"IF AT FIRST THE IDEA IS NOT ABSURD,THEN THERE IS NO HOPE FOR IT" - ALBERT EINSTEIN
This module is designed to help you think through all aspects of your idea, in relation to:
You must be able to explain your idea in a way which is both understood by and interesting to a variety of different people with different backgrounds and interests. This is important, as without being able to explain your idea to others, you are unlikely to be able to make any money from it.
Describing a new idea can be very difficult. When explaining your idea you don't need to provide large amounts of technical detail - rather your aim is to get across the concept of your idea clearly and concisely, and to capture the interest of your audience.
You cannot assume the person you are talking to has any knowledge or experience in the market or industry. So there is a risk that explaining the technical details of your idea may lead to a blank stare, and if you are lucky, a polite nod. Equally, there is also a risk that if you describe your idea in terms which are too general, the description becomes meaningless.
You could be too technical and describe a 'Quad-band GSM capable touchscreen phone, mp3 and mpg player, with 4Gb flash memory'. Alternatively you could be too general and describe 'a touchscreen phone that can store up to 1,000 songs'.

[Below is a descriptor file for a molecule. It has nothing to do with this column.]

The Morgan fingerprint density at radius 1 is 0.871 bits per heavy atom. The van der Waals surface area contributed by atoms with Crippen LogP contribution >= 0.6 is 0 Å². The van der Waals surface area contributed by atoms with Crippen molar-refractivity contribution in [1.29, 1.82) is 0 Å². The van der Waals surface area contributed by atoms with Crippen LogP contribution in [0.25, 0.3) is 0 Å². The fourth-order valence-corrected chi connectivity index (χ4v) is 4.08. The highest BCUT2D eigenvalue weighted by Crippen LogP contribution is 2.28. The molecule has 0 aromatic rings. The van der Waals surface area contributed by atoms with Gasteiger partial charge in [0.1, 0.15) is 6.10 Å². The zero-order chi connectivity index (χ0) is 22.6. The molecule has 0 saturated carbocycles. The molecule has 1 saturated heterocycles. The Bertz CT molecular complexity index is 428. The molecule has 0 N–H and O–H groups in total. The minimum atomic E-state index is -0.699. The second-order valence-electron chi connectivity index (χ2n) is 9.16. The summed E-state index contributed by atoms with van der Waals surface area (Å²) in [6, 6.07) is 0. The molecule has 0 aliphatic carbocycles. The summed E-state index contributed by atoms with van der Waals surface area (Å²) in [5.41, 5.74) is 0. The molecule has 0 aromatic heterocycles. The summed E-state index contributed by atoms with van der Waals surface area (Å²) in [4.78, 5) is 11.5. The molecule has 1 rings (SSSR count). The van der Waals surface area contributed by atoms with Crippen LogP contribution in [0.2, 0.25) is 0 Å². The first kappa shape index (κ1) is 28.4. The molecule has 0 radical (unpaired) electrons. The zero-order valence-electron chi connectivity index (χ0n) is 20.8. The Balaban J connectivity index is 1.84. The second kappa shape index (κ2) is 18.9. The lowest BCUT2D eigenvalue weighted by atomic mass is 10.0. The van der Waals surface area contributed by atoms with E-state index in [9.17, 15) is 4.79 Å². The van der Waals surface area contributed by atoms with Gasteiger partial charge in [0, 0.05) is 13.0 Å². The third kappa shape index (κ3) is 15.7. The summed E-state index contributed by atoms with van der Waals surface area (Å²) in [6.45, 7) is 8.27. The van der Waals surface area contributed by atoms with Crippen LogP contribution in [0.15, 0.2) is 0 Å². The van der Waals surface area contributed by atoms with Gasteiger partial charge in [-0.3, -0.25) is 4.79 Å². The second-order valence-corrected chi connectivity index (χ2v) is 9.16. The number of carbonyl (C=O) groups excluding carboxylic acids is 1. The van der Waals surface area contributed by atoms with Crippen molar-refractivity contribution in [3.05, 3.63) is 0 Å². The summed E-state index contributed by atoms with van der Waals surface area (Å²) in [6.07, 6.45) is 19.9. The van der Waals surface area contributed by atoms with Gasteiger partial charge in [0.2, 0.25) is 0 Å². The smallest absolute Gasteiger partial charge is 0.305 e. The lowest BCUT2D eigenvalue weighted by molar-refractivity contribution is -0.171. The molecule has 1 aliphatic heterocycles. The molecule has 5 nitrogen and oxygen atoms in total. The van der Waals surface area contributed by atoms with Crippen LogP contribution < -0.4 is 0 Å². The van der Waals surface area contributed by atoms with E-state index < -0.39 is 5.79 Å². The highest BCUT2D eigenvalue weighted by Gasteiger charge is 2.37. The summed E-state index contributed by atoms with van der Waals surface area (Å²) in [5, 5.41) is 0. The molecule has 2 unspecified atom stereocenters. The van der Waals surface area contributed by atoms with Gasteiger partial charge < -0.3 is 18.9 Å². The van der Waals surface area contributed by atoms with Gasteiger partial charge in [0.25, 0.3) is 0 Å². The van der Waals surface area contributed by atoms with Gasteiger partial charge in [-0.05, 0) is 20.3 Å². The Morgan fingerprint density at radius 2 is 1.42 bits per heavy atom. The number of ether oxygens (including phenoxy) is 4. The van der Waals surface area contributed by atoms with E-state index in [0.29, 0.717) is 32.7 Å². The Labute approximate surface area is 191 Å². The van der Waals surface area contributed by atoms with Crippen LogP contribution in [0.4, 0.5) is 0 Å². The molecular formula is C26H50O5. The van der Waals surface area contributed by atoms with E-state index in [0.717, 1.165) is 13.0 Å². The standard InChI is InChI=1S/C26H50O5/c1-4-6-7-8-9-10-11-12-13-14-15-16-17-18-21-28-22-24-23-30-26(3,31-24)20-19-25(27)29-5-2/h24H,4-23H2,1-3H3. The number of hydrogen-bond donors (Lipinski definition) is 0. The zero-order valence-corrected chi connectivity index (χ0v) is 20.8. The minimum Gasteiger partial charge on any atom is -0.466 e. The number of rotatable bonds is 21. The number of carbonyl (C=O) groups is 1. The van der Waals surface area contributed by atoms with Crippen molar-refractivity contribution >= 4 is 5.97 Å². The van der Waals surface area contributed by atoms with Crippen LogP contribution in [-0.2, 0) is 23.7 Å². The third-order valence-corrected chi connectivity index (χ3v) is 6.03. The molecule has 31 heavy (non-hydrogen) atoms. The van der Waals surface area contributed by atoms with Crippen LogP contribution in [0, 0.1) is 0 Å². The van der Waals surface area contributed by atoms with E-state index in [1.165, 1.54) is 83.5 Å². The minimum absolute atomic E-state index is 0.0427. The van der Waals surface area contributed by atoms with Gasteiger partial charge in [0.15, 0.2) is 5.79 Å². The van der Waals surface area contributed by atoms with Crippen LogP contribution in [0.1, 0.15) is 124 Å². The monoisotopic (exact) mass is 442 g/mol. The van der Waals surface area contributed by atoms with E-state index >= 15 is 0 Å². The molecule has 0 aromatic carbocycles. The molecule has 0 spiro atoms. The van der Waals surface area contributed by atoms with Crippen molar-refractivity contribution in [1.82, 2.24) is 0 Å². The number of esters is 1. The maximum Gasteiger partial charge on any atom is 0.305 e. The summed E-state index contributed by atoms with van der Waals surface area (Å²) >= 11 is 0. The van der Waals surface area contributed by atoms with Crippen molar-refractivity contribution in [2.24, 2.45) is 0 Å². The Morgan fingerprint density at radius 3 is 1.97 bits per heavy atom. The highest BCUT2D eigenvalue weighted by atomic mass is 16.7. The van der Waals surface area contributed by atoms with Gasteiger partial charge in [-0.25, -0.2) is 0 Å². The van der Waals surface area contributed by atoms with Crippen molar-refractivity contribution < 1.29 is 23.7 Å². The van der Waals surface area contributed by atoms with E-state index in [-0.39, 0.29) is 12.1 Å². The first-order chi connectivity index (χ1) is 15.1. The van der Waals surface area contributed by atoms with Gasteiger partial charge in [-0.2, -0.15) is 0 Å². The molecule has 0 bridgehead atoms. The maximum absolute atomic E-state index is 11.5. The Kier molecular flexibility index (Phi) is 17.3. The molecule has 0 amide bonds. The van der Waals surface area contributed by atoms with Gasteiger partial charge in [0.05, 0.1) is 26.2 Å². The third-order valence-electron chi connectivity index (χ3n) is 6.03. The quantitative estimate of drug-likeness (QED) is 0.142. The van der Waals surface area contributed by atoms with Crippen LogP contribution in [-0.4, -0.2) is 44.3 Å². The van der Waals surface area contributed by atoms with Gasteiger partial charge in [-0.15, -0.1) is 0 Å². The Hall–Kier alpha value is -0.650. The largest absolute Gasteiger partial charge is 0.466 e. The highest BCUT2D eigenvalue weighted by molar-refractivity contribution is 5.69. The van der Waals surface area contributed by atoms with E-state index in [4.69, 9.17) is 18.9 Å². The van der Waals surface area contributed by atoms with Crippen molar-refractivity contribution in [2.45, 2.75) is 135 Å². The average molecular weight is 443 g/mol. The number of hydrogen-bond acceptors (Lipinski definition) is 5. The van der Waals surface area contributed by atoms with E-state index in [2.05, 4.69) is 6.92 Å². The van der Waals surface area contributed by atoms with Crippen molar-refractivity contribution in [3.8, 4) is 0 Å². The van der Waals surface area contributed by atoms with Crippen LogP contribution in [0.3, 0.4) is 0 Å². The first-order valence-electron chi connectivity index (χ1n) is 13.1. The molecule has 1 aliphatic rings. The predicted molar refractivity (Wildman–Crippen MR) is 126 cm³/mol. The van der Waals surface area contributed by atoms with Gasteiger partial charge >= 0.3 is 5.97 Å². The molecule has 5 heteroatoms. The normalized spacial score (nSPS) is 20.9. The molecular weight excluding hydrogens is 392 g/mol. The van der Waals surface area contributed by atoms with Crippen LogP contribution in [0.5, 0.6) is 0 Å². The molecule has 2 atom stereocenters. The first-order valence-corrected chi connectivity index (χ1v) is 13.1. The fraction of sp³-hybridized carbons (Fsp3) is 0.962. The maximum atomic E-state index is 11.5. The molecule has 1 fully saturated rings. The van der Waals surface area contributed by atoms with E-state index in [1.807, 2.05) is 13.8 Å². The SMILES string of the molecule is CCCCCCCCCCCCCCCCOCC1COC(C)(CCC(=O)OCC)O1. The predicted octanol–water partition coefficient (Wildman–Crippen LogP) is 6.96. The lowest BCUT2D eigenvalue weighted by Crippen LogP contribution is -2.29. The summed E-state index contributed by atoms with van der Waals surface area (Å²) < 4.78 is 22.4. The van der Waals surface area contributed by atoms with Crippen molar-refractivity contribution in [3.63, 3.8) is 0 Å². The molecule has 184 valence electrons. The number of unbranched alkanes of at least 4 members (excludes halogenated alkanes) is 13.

Whilst both of these descriptions are accurate, one being technically precise and the other highlighting the user benefits, neither is an effective description of the idea.
Describing this idea as
'a handheld touchscreen device combining a mobile phone, and a music and video player, with Internet functionality'identifies:
If there is opportunity to add more information to the description, beyond a simple title, deciding what information to include will depend on who you are talking to and what you are trying to achieve.
The following exercise is designed to help you identify the key features, functions and benefits of your idea. These lists will provide you with a source of information so that you can easily tailor your descriptions depending on who you are talking to.
Using the templates provided, create three separate lists about your idea. Each list should have a maximum of 10 items, but there is no minimum number. Within the lists, arrange the items you have listed in order of importance. The most important ones being those which you think best help convey an understanding of your idea.
Identify and list as many of the functions of your idea as you can. Functions are what your idea will do.
Identify and list as many of the benefits of your idea as you can. Benefits are the ways in which your idea is better than what already exists or the ways in which it makes an activity easier for the user.
Identify and list as many of the features of your idea as you can. Features are things about your idea which are distinguishing or that people can identify with.
This exercise will help you identify and assess the key aspects of your idea, this in turn will form the basis for the way you articulate your idea.
'...having a phone, TV, walkman, games console and encyclopaedia in a device the size of a pocket calculator'
'...a nanny for the internet'
'...a portable library'